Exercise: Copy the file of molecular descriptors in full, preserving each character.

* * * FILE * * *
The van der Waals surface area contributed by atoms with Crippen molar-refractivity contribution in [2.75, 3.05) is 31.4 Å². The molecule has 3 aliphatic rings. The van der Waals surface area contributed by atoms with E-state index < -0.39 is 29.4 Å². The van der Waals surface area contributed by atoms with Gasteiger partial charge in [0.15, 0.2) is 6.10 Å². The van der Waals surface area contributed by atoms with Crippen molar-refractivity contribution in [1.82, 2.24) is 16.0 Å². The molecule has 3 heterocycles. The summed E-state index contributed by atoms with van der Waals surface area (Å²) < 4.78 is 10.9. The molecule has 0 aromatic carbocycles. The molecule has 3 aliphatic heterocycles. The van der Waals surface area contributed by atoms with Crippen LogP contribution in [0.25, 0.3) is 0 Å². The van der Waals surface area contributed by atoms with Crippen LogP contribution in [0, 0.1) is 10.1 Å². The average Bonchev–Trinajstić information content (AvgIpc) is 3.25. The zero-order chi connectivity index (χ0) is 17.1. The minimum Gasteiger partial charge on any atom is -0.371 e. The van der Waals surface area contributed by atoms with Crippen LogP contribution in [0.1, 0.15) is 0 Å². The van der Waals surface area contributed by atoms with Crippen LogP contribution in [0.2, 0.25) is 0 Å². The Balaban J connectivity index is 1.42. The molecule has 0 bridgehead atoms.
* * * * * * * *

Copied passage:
The van der Waals surface area contributed by atoms with Crippen molar-refractivity contribution in [2.75, 3.05) is 31.4 Å². The molecule has 3 aliphatic rings. The van der Waals surface area contributed by atoms with E-state index < -0.39 is 29.4 Å². The van der Waals surface area contributed by atoms with Gasteiger partial charge in [0.15, 0.2) is 6.10 Å². The van der Waals surface area contributed by atoms with Crippen molar-refractivity contribution in [1.82, 2.24) is 16.0 Å². The molecule has 3 heterocycles. The summed E-state index contributed by atoms with van der Waals surface area (Å²) < 4.78 is 10.9. The molecule has 0 aromatic carbocycles. The molecule has 3 aliphatic heterocycles. The van der Waals surface area contributed by atoms with Crippen LogP contribution in [0.25, 0.3) is 0 Å². The van der Waals surface area contributed by atoms with Crippen LogP contribution in [0, 0.1) is 10.1 Å². The average Bonchev–Trinajstić information content (AvgIpc) is 3.25. The zero-order chi connectivity index (χ0) is 17.1. The minimum Gasteiger partial charge on any atom is -0.371 e. The van der Waals surface area contributed by atoms with Crippen LogP contribution in [0.1, 0.15) is 0 Å². The van der Waals surface area contributed by atoms with Crippen LogP contribution in [0.2, 0.25) is 0 Å². The Balaban J connectivity index is 1.42. The molecule has 0 bridgehead atoms.